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on June 30, 2013
I really thought this was a marvelous book. I devoured it. I teach about these realities of the developing countries and the lives of the urban poor, but Katherine Boo's story brings it all to life in a way that lets you feel the anguish and the frustration and the harsh, grinding lack of options. It is all here: social conflict, caste, corruption, abusive authority, manipulative politics, systemic inhumanity, but also hope, and ambition, and caring, and human bonds, and desperate longing for something better. Characters with recognizable strengths and weaknesses make recognizable choices that bring the appalling setting into clear focus.

If there is a weakness, for me it was that there were a few too many characters to really keep straight in my mind. When the crises emerged, I was sure I was missing some of their dimensions because I could not remember all the interesting detail about the characters that had been brought out earlier.

If there is a towering strength, it is the way the emotions creep up on you, so that you find yourself feeling what they feel and lose sight of some of the disgust and outrage that the slum brings at first. You cannot read this book without realizing that these people, desperate for a bath or a celebration or a word of kindness, are very much the same as you and me on the inside. As far as I am concerned, no message could be more important - the lack of hope in their lives is not just our problem it is our shame.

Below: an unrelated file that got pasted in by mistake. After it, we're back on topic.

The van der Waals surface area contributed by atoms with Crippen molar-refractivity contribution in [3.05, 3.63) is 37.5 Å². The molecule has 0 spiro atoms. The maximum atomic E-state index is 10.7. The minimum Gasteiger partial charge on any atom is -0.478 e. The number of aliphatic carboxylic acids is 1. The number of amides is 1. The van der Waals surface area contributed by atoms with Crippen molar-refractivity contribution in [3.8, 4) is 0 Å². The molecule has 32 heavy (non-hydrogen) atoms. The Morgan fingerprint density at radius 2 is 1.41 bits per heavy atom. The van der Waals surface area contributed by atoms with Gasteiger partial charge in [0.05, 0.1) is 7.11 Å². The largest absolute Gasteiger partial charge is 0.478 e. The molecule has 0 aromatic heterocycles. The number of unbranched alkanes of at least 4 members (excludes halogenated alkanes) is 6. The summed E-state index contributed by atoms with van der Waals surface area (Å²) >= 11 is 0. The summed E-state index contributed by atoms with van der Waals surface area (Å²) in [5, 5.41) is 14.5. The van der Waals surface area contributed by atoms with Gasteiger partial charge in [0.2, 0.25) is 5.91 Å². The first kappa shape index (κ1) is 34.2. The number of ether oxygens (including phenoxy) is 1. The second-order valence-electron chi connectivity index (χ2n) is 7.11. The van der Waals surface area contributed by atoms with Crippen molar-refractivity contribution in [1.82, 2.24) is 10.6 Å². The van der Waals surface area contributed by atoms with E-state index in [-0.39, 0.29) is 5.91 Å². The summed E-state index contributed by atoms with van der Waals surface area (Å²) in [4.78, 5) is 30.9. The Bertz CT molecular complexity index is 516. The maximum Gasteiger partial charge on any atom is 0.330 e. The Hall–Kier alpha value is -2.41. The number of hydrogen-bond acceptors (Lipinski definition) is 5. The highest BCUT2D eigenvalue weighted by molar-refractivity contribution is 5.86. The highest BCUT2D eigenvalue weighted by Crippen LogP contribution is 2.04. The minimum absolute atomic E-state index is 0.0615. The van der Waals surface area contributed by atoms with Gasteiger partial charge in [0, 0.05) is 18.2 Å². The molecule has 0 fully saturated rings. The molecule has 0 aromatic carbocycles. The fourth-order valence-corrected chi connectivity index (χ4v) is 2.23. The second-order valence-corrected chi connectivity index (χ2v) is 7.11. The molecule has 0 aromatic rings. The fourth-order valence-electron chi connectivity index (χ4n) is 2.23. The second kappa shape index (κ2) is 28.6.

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on March 15, 2013
Ms. Boo moved to India and spent a few years interviewing and researching the stories of squatters on a patch of land next to Mumbai's international airport. The slum is on the other side of an airport billboard repeatedly touting a floor product as "beautiful forever" -- hence, "Beyond the Beautiful Forevers".

She is effective in conveying the realities of life in the slum, which makes the reader empathize with the poor instead of dismissing them with superficial stereotypes or feelings of pity. The poor work harder than we do -- everything (even getting some water)is difficult and requires an investment of time and effort. The money they make from scavenging or from theft is pitifully small -- so meager that the occasional resident who is lucky enough to get a job cleaning toilets is seen as a God. Whatever money they do make is frequently extorted away by a corrupt police force and political system. Public money or charitable contributions are diverted away in various corrupt schemes by local politicians. Thus, teachers don't teach; they pocket the money and make the outside world think they are doing something positive.